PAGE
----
“I have been optimistic to the point of idiocy my whole life, a congenital defect. I assumed as I grew older I would become an unnaturally cheerful old fart. Instead, I find both journalism and politics, the two fields I have cared about most, in a parlous state, and rather than coasting out on a long, merry burst of laughter, I am buckling up for what looks like the last hard stand against Mordor. Natch, I’m sure we’ll win. But we need a trumpet call here – for attention, for help, to battle. Now is the time for all good men (and women) to come to the aid of their country. Attention must be paid. Work needs to be done.”
– Molly Ivins
As soon as I saw the publicity of shot of Tina Packer advertising this production of “Red Hot Patriot: The Kick-Ass Wit of Molly Ivins” I had immediate and conflicting emotions. First, I thought “What a great role for Tina!” Packer is an outspoken and dynamic woman of a certain age, as, eventually, was Ivins. There is also a distinct facial resemblance, although Packer lacks Ivins physically impressive stature (she was just over six feet tall).
And my second thought was, “Tina doing a Texas accent??” Packer is now a proud American citizen, but she was born a British subject and lived and worked primarily in the UK for the first thirty-odd years of her life. While a very few actors have a real genius for accents, the majority don’t. Even with strong training, which Packer certainly has, most performers can do variations on their own native accent far better than they can do “foreign” ones – in other words Brits are usually able to do plausible regional dialects from their side of the pond and Americans from ours, but we cannot do each others’ with any consistency.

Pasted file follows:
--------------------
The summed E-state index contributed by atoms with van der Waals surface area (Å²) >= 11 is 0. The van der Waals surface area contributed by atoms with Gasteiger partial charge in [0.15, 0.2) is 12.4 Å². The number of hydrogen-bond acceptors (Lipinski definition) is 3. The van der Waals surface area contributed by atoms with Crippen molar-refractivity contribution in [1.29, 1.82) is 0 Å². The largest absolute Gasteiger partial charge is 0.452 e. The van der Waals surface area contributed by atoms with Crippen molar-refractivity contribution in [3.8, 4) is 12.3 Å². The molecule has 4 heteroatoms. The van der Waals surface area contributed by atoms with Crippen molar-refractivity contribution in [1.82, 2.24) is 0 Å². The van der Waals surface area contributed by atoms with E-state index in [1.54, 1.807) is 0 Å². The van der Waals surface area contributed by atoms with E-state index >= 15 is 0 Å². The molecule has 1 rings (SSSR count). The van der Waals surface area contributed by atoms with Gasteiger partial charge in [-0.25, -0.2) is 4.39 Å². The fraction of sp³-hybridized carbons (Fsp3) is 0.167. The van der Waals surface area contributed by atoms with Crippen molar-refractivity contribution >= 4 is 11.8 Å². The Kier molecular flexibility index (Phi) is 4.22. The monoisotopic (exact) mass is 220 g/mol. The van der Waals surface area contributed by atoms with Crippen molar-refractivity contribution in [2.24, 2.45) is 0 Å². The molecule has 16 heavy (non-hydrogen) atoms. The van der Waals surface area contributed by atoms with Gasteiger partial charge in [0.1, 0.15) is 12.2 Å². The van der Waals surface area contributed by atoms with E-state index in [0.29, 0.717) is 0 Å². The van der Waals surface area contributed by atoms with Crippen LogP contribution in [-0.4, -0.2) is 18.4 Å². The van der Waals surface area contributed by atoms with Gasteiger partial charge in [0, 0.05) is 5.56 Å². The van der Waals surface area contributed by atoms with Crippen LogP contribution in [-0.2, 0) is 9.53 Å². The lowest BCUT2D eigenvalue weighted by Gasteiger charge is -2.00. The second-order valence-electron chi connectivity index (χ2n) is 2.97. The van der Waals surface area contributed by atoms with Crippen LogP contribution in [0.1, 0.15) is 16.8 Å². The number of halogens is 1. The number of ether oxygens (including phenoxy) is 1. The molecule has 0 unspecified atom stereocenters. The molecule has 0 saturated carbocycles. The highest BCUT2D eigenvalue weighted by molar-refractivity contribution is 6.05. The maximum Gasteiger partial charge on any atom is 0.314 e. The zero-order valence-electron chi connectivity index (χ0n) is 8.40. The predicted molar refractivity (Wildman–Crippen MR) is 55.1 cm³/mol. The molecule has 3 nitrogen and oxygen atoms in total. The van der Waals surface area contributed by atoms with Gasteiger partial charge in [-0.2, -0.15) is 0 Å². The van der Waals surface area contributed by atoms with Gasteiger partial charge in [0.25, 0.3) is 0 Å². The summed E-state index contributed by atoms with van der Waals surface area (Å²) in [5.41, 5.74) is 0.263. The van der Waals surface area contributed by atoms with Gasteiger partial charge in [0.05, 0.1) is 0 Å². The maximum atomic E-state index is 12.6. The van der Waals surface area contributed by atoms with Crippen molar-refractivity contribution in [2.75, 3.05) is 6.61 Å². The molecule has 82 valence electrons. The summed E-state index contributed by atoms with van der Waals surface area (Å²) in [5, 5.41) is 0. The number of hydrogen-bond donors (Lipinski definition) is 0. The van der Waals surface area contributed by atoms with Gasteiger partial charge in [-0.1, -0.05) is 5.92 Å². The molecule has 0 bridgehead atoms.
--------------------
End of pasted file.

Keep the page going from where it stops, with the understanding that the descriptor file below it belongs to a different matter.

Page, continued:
Both of those initial reactions were right on the money. This is a great role for Packer but she cannot do a Texas accent to save her life. Also, I strongly suspect that she was ill on opening night – her voice seemed to crack and she often put her hand up to her throat. I was praying that that Assistant Stage Manager Harrison Wilken, who played the silent bit part of the newsboy who dashed in to tear the AP wires off of the teletype machine, would bring her that “cup of coffee” she kept asking for. Heck, I would have been happy if she’d taken a slug of whiskey! The show must go on but it makes the audience uncomfortable to see an actor in obvious physical discomfort, especially if that pain could be alleviated by bringing a cup of water to the stage.